And it is in that vein that brings to mind my best piece of advice:  do more of what makes you happy.

So there you go.

Tell me:  what did I miss?  Where am I wrong?  Did any of that ranting actually make sense?  What is your one ultimate piece of love advice?


  1. Um yeah. This needs to be on Huffington Post. Immediately, if not sooner. Dfest, this is *brilliant* you utterly and completely encapsulated what it is like to be a single girl! And your advice is spot on. We absolutely find someone when we are pursuing our own interests and leading rich, fulfilling lives. And I also believe, in that same vein, that when we lose sight of our single self in a couple-we're doomed. You get too comfortable, you don't know who you are anymore, and neither does your partner. Badness ensues. And don't get me started on stagnation and settling...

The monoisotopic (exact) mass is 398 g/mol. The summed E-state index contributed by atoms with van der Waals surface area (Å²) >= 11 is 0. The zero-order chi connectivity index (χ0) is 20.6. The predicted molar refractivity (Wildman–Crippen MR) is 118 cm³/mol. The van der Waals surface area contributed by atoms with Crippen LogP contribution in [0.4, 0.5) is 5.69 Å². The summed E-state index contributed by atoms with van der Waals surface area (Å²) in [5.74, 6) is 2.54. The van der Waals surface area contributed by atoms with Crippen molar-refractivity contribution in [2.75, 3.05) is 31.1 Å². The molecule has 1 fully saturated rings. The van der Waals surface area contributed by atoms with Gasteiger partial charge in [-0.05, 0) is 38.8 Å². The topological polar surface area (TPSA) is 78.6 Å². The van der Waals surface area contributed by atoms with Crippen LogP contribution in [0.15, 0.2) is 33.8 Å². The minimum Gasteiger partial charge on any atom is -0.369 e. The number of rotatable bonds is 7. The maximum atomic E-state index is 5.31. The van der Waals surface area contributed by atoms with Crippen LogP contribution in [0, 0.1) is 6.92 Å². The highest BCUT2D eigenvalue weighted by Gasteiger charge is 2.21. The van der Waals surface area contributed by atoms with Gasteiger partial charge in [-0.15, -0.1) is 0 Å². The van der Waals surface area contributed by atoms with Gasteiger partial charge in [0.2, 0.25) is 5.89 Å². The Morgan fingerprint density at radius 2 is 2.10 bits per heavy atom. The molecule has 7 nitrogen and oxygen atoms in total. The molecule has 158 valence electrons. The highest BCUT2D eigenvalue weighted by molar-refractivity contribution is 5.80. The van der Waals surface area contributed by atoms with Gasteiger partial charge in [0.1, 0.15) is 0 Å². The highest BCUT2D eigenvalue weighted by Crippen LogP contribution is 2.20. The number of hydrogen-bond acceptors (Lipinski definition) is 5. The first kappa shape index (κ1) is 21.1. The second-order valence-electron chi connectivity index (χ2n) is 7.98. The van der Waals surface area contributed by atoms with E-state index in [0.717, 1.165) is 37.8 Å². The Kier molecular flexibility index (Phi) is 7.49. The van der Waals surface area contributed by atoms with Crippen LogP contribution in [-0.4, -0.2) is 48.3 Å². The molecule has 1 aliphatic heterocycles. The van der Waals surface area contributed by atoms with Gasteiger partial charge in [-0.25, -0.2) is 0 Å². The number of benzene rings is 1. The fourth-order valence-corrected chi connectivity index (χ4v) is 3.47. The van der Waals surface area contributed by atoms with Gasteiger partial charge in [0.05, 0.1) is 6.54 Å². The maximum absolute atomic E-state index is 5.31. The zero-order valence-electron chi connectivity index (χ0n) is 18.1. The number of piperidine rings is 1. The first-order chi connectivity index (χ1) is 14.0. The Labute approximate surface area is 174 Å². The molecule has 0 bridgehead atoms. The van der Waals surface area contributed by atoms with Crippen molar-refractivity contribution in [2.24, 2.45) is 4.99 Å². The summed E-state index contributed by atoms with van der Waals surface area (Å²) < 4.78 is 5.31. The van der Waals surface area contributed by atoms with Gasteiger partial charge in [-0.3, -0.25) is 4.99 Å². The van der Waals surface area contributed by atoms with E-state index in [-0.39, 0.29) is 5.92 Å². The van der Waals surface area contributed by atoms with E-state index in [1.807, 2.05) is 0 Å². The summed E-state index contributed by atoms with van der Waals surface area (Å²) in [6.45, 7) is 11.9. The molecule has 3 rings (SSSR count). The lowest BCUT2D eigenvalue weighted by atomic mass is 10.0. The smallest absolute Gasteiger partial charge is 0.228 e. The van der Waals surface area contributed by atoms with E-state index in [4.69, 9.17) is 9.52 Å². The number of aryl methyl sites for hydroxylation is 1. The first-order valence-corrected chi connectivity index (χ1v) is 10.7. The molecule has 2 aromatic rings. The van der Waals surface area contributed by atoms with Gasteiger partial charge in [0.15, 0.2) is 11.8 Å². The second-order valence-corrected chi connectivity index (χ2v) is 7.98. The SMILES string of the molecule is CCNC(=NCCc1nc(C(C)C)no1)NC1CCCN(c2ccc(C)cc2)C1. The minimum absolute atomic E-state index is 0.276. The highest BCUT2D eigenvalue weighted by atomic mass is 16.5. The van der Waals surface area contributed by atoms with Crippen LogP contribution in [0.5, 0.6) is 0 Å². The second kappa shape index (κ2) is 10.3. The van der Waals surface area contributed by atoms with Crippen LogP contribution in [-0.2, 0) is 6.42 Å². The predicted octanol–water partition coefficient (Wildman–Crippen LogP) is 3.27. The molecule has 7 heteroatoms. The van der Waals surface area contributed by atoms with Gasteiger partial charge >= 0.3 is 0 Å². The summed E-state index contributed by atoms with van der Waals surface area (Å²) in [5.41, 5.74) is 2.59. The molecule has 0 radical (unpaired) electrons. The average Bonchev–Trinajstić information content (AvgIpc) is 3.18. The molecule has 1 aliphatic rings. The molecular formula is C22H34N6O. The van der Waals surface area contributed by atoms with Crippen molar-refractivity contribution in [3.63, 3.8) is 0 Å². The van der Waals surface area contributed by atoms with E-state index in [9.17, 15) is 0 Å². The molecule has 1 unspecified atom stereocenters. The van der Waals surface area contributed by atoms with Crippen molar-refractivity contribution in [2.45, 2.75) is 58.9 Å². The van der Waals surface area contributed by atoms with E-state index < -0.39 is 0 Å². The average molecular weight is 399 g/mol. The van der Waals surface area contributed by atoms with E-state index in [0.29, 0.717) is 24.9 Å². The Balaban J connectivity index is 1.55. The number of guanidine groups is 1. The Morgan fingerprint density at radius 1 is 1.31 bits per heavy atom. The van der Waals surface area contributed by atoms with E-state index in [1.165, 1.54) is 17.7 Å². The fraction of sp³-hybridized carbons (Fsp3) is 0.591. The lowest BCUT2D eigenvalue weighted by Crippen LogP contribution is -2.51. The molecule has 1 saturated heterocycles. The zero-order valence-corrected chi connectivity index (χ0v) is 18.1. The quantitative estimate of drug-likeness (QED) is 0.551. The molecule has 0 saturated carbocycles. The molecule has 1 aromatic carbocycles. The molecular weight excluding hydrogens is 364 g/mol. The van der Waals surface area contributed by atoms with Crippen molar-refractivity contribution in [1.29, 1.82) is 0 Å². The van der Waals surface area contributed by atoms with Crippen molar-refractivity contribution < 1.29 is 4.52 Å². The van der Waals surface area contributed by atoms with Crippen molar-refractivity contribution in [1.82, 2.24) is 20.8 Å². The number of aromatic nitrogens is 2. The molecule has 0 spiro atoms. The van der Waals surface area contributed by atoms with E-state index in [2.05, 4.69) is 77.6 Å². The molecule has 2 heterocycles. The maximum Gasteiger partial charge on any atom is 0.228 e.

I was single forever before my boyfriend and it always seemed to bother everyone...but me! I was too busy enjoying my life, my work, my friends, my books, my sanity and free time to notice. When we meet up we are so going to have a conversation about this over manis and coffee!

    In summary, your advice is awesome, this post is awesome, and YOU are awesome. Love it! I am going to send it to every girl I have ever met. Be back in a few!

  2. You are so wise and so funny and I love you so much!